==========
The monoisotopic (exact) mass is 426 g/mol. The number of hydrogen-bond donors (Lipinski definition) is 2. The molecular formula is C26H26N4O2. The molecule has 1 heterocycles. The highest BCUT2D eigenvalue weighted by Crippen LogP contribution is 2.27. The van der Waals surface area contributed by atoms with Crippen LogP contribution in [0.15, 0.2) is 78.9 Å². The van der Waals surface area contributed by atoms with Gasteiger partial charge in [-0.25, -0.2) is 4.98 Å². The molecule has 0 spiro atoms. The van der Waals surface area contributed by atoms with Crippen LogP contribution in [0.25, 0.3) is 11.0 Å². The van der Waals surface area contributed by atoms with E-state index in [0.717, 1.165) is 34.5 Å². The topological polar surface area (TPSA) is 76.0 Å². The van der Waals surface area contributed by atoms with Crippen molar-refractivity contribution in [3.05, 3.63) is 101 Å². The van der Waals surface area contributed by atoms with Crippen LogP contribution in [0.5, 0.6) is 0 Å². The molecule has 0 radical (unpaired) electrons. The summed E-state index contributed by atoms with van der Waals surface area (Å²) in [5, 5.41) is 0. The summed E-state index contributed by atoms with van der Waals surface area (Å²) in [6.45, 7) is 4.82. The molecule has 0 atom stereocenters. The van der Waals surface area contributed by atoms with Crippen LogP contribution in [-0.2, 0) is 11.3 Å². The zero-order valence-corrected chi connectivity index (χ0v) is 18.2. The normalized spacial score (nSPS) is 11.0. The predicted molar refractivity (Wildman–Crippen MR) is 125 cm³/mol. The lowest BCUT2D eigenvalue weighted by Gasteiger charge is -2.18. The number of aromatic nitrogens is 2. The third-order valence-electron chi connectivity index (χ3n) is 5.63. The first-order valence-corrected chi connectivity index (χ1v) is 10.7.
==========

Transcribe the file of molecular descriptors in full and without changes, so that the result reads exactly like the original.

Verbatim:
The monoisotopic (exact) mass is 426 g/mol. The number of hydrogen-bond donors (Lipinski definition) is 2. The molecular formula is C26H26N4O2. The molecule has 1 heterocycles. The highest BCUT2D eigenvalue weighted by Crippen LogP contribution is 2.27. The van der Waals surface area contributed by atoms with Crippen LogP contribution in [0.15, 0.2) is 78.9 Å². The van der Waals surface area contributed by atoms with Gasteiger partial charge in [-0.25, -0.2) is 4.98 Å². The molecule has 0 spiro atoms. The van der Waals surface area contributed by atoms with Crippen LogP contribution in [0.25, 0.3) is 11.0 Å². The van der Waals surface area contributed by atoms with E-state index in [0.717, 1.165) is 34.5 Å². The topological polar surface area (TPSA) is 76.0 Å². The van der Waals surface area contributed by atoms with Crippen molar-refractivity contribution in [3.05, 3.63) is 101 Å². The van der Waals surface area contributed by atoms with Crippen LogP contribution in [0.5, 0.6) is 0 Å². The molecule has 0 radical (unpaired) electrons. The summed E-state index contributed by atoms with van der Waals surface area (Å²) in [5, 5.41) is 0. The summed E-state index contributed by atoms with van der Waals surface area (Å²) in [6.45, 7) is 4.82. The molecule has 0 atom stereocenters. The van der Waals surface area contributed by atoms with Crippen LogP contribution in [-0.2, 0) is 11.3 Å². The zero-order valence-corrected chi connectivity index (χ0v) is 18.2. The normalized spacial score (nSPS) is 11.0. The predicted molar refractivity (Wildman–Crippen MR) is 125 cm³/mol. The lowest BCUT2D eigenvalue weighted by Gasteiger charge is -2.18. The number of aromatic nitrogens is 2. The third-order valence-electron chi connectivity index (χ3n) is 5.63. The first-order valence-corrected chi connectivity index (χ1v) is 10.7.